Entries For: 2011
- December (1)
- November (2)
- October (4)
- September (4)
- August (3)
- July (12)
- June (10)
- May (7)
- April (4)
- March (4)
- February (10)
- January (8)
Well worth the 20 minutes it will take to watch :
Formalising my ergo programs a bit
Or putting the shoe on the other foot.
I was going to write about SSS round 2, which went pretty well (ok, it was great!) but that can wait a bit. You can see all the videos and results over at the SSS website if you want.
I want to write briefly about learning, learning new, alien skills and the art of excellent teaching.
I'm lucky enough (wellll ... pretty lucky, wellll ... extrordinarily lucky ...) to be being exposed to a new skillset by a teacher/coach with some of the best teaching skills I've ever experienced. Learning new skills is hard, especially in an environment where you're way outside your comfort zone.
In a really fortuitous twist to this tale, at the same time as I am being taught new skills, I am in parallel, teaching new skills to the teacher who's teaching me (a swapsie, you might say). I am teaching whitewater kayaking and basic track cycling, I am being taught .. wait for it ... Ceroc modern jive (I think that's what it is anyway? All I know is I keep tripping over!). Yes, dancing. Me .. Dancing .. You want to push my comfort zone, that is IT! I can fly a plane, SCUBA dive to 55m on mixed gasses, play violent contact sports, climb rocks and ice, race sprints, paddle down rapids, kill spiders and ward off snakes .. you name it, no worries, but dance? Ohhh ... I'm game enough to admit to being petrified of dancing.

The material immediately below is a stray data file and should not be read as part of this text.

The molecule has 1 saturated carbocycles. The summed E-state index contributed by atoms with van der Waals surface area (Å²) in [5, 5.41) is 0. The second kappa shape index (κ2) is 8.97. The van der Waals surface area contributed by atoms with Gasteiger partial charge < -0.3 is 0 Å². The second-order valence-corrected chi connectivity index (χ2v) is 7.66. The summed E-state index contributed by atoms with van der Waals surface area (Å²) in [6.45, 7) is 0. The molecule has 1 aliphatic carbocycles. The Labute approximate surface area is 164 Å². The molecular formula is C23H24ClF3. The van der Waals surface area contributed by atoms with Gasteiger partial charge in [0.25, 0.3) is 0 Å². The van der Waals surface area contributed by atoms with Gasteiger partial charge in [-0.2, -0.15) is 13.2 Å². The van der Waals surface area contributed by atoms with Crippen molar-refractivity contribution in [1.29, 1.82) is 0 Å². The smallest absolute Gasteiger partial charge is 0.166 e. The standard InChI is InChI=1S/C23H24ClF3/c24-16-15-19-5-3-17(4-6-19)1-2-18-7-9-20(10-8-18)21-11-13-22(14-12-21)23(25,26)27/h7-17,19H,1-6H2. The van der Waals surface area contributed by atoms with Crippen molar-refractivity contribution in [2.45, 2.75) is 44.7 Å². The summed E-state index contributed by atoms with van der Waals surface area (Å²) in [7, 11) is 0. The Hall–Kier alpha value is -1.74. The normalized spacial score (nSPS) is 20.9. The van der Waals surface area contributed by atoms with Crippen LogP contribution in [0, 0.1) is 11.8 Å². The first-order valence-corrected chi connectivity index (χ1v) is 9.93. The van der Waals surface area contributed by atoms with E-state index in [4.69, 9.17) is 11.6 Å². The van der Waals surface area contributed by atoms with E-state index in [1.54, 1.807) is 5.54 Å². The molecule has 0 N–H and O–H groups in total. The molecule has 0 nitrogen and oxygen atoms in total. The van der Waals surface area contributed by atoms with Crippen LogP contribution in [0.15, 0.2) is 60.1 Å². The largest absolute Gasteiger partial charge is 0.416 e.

This is a very interesting position to be in, when teaching skills a teacher needs to know when to back off, say nothing, let the student experiment and make (harmless) mistakes, and when to intercept and cut off any frustration or danger with the right cues. Timing of this is critical or the student either doesn't get the chance to learn (over teaching is waayyyyy too common, just SHUT UP, STEP BACK AND LET ME WORK THIS OUT FOR MYSELF!) or gets hurt and/or frustrated to the point that they can't learn (spit the dummy time or get injured!).
The teacher must have the absolute trust of their student that they are looking after them. I'm putting my student into dangerous situations in whitewater rapids and on steep banked velodromes. I'm being put into a social context that I am deeply unfamiliar with as well (who wants to look like a dickhead in front of your partner's peers?). Trust is vital. Having a teacher or coach that you trust gives you the backing to be able to push you limits.
I also think it's important that the teacher not pretend that a new skill is easy - track stands are not easy, eskimo rolls are not easy, swan drops are not easy (really! I threw that in because I tried to learn that last night and last week and it's tricky!), power cleans and proper squats are not easy. None of these things are natural, they need to be learned and pretending that they're easy harms the trust relationship between a teacher/coach and their students. They're worthwhile to learn and will take time and effort and will be rewarding when learned. They are not easy to learn.